Silent Crohn's Disease Predicts Increased Bowel Damage During Multiyear Follow-up: The Consequences of Under-reporting Active Inflammation

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Abstract

Background:

Patients with Crohn's disease (CD) in clinical remission with elevated C-reactive protein (CRP) have been labeled “silent CD” and have increased 2-year hospitalization rates when compared with asymptomatic patients with no biochemical evidence of inflammation. The risk of cumulative bowel damage in patients with silent CD is unknown.

Methods:

Observational study of patients with CD prospectively followed in a tertiary referral natural history registry. Consecutive patients with CD in clinical remission (Harvey–Bradshaw Index ≤ 4) with good quality of life (short inflammatory bowel disease questionnaire score ≥ 50), and same day CRP measurement at first encounter, followed for a minimum of 4 years formed the study population. Disease trajectory was determined using change in Lémann Index as a measure of bowel damage.

Results:

A total of 185 patients with CD (median age 42 years; 51.4% men) were included in the study. CRP elevation was observed in 43 (23%) patients (Silent CD cohort). Majority of them showed worsening disease trajectories based on change in Lémann Index when compared with asymptomatic patients with normal CRP (65% versus 36%, P < 0.0001). Multinomial logistic regression analysis demonstrated that elevated CRP was independently associated with 7-fold higher odds (odds ratio = 6.93, P < 0.0001) of having worse disease trajectories when compared with stable disease trajectories.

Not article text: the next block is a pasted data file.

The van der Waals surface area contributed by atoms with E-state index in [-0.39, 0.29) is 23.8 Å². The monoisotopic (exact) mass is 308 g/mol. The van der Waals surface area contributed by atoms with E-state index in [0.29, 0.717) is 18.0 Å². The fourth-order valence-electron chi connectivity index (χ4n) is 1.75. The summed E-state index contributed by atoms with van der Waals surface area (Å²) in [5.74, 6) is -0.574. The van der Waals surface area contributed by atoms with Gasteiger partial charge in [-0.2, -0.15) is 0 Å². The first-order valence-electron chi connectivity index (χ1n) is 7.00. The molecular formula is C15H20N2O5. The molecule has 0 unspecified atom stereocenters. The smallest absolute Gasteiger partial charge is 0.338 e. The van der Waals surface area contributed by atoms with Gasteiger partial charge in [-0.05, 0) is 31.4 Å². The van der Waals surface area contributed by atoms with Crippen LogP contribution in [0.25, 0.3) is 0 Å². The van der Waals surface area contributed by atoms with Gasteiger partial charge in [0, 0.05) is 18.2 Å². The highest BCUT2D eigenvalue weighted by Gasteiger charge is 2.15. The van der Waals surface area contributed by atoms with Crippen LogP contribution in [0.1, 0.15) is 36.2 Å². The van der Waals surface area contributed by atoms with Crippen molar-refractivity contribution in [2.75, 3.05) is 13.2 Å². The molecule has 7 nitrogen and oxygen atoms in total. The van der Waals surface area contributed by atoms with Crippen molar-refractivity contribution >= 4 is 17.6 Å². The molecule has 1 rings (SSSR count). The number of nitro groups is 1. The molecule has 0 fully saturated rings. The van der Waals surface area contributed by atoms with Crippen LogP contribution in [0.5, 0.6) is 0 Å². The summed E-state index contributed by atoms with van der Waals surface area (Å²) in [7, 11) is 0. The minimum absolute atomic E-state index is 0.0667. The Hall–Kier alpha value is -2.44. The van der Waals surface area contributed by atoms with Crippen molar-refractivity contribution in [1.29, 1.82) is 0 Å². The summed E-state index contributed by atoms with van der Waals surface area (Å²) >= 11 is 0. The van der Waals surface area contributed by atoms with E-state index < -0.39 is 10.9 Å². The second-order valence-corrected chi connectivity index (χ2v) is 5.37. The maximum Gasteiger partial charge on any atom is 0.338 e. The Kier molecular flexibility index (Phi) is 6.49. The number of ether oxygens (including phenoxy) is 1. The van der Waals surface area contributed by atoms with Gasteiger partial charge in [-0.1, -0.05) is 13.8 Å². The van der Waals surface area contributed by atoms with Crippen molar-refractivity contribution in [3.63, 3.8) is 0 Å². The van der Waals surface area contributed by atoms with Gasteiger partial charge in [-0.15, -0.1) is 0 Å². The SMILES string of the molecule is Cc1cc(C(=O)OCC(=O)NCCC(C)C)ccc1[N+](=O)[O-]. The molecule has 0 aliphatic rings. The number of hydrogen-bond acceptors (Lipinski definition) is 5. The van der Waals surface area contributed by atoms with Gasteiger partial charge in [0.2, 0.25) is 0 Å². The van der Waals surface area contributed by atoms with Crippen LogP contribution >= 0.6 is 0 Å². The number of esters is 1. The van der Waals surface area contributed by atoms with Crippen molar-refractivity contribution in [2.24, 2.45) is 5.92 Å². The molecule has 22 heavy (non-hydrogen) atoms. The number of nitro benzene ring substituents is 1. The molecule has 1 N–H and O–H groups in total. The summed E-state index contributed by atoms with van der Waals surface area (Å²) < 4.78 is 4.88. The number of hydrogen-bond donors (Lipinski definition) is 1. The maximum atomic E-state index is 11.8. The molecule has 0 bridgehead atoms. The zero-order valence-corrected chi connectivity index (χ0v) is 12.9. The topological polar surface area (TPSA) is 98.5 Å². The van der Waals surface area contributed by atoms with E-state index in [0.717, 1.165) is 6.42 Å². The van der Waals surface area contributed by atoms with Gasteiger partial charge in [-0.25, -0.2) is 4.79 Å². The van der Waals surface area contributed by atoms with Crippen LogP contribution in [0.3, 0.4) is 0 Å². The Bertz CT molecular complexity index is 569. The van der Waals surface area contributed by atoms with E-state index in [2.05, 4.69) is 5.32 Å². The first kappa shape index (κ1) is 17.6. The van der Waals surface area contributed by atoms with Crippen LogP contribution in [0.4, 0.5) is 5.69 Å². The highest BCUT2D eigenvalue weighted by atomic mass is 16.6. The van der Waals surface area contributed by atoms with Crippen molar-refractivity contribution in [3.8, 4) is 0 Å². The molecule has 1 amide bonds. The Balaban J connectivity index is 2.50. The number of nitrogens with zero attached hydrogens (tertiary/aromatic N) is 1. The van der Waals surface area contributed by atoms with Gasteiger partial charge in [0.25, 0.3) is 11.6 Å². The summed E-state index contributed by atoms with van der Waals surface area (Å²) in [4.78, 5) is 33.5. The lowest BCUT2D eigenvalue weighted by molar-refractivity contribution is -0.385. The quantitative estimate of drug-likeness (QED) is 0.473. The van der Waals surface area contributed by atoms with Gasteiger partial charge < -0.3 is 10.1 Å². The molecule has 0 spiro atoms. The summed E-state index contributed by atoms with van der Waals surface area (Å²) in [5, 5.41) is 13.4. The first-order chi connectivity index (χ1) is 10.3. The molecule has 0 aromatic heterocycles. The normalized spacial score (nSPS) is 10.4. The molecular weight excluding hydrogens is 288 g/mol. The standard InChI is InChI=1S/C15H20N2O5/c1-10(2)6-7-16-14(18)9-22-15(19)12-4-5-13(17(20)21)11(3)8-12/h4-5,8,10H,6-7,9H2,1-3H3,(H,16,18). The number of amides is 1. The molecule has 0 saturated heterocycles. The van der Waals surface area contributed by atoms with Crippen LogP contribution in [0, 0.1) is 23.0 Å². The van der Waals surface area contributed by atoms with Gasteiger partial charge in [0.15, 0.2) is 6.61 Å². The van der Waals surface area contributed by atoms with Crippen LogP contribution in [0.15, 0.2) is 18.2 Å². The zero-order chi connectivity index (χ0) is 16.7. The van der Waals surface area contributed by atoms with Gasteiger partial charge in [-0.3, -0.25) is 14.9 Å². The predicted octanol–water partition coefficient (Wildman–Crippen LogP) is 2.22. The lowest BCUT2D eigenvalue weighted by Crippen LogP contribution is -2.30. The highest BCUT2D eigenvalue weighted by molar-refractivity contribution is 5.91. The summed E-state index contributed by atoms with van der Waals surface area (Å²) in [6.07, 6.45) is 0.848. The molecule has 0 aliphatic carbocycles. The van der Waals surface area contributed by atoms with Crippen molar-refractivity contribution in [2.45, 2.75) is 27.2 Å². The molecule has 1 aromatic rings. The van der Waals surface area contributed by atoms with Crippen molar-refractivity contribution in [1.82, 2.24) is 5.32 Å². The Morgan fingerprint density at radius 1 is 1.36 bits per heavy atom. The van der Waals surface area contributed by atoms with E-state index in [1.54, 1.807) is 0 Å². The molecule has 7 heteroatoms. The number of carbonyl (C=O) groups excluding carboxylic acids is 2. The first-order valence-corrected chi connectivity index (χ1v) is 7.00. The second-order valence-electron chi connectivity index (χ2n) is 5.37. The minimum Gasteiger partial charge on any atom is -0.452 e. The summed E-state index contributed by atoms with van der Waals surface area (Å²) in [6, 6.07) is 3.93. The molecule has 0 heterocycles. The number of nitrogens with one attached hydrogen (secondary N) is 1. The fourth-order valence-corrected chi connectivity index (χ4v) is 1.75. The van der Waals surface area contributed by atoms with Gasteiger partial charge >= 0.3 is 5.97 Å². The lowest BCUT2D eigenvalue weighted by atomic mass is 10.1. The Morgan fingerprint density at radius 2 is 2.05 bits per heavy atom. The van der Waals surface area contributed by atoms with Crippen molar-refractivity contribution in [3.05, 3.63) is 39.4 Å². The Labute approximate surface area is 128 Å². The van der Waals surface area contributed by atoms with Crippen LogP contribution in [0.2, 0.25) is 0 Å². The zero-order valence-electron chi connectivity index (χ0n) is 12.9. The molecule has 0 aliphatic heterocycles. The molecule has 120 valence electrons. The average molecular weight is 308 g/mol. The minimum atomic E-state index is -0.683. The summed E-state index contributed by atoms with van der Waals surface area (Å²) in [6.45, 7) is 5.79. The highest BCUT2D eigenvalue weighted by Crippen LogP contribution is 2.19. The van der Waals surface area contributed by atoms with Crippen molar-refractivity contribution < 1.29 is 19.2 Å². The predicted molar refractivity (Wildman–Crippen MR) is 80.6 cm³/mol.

Conclusions:

Two-thirds of patients with CD in clinical remission, while demonstrating elevated CRP, will develop bowel damage over the ensuing years, despite feeling well. These patients with silent CD are an “at-risk” group who warrant further investigation to prevent development of disease-related complications.

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